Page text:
Windows Phone operating system

Microsoft quietly hangs up on its Windows Phone

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After struggling for years to make an impact in the Google and Apple-dominated smartphone market, a senior executive has finally announced that Microsoft will no longer develop Windows Phones.

Although many months of silence have passed with no new announcements made regarding Windows Phones, the end of the project had not been confirmed.

The announcement was made on Twitter by Joe Belfiore of Microsoft’s OS Group. When asked by a Twitter user whether it was “time to leave [the] Windows Mobile platform”, he said that while Microsoft would continue to support users of the platform, “building new features/[hardware] aren’t the focus”.

Belfiore confirmed that he himself had switched platforms (to Android) due to the greater diversity in apps and hardware available with other products, made possible by the much greater number of users. Even Microsoft founder Bill Gates has publicly admitted to using an Android phone for personal use.

The lack of apps for their Windows OS, Belfiore said, was what the decision had come down to.

The lack of apps available to Windows Phone users compared with Android or iOS users has widely been cited as the greatest problem facing Microsoft in breaking into the smartphone market: the ‘app gap’. While developers created apps for Google’s Android or Apple’s iOS, the user base for Microsoft smartphones has never been large enough to encourage a mass move to Windows.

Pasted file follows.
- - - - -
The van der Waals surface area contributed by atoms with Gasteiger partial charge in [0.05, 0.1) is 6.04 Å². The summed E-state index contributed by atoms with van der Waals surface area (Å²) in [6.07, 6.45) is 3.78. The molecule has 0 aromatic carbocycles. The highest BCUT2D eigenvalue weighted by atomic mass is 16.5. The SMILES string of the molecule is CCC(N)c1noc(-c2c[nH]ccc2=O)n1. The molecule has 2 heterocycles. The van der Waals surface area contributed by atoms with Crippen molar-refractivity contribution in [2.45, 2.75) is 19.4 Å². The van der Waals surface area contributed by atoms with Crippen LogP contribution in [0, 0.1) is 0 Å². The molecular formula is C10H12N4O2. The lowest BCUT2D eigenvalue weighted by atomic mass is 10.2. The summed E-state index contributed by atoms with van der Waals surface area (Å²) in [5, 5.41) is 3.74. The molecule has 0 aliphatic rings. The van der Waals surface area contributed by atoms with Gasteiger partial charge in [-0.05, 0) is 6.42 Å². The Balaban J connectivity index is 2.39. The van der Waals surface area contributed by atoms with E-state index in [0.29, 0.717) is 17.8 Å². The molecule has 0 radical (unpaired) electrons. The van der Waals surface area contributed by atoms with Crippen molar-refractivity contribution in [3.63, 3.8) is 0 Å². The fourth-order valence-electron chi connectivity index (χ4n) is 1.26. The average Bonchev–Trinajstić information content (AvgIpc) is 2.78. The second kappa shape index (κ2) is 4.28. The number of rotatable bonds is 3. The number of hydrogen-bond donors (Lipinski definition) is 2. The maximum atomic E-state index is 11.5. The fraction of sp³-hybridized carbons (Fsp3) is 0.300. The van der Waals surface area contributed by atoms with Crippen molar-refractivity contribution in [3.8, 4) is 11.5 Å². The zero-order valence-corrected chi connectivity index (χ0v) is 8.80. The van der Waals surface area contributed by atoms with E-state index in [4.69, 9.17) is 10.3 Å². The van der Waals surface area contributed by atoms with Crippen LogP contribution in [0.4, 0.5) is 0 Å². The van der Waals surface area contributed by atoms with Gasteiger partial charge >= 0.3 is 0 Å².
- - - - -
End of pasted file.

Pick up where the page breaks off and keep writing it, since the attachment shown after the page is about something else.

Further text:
“We have tried VERY HARD [sic] to [encourage] app [developers],” Belfiore wrote. “Paid money, wrote apps [for] them… but volume of users is too low for most companies to invest.”

The first Windows Phone, PocketPC, was released in 2000 and in 2015 the Windows Phone was replaced by Windows 10 Phone, an operating system aimed at providing more consistency and synchronisation across devices. While the user interface was generally praised, the lack of apps did not convince many users to switch to the devices.

According to Gartner, less than half of one percent of all new smartphone sales in the final quarter of 2016 were Windows devices.

Belfiore said that Microsoft would continue providing bug fixes and security updates to Windows Phone users and that it has plans to bring some features - such as its Edge web browser - to Android and iOS phones in the future.

Last week, HP confirmed that it had cancelled plans to develop a series of high-end Windows Phones, due to Microsoft deciding on a “change in strategy” and shifting its focus from the smartphone market.

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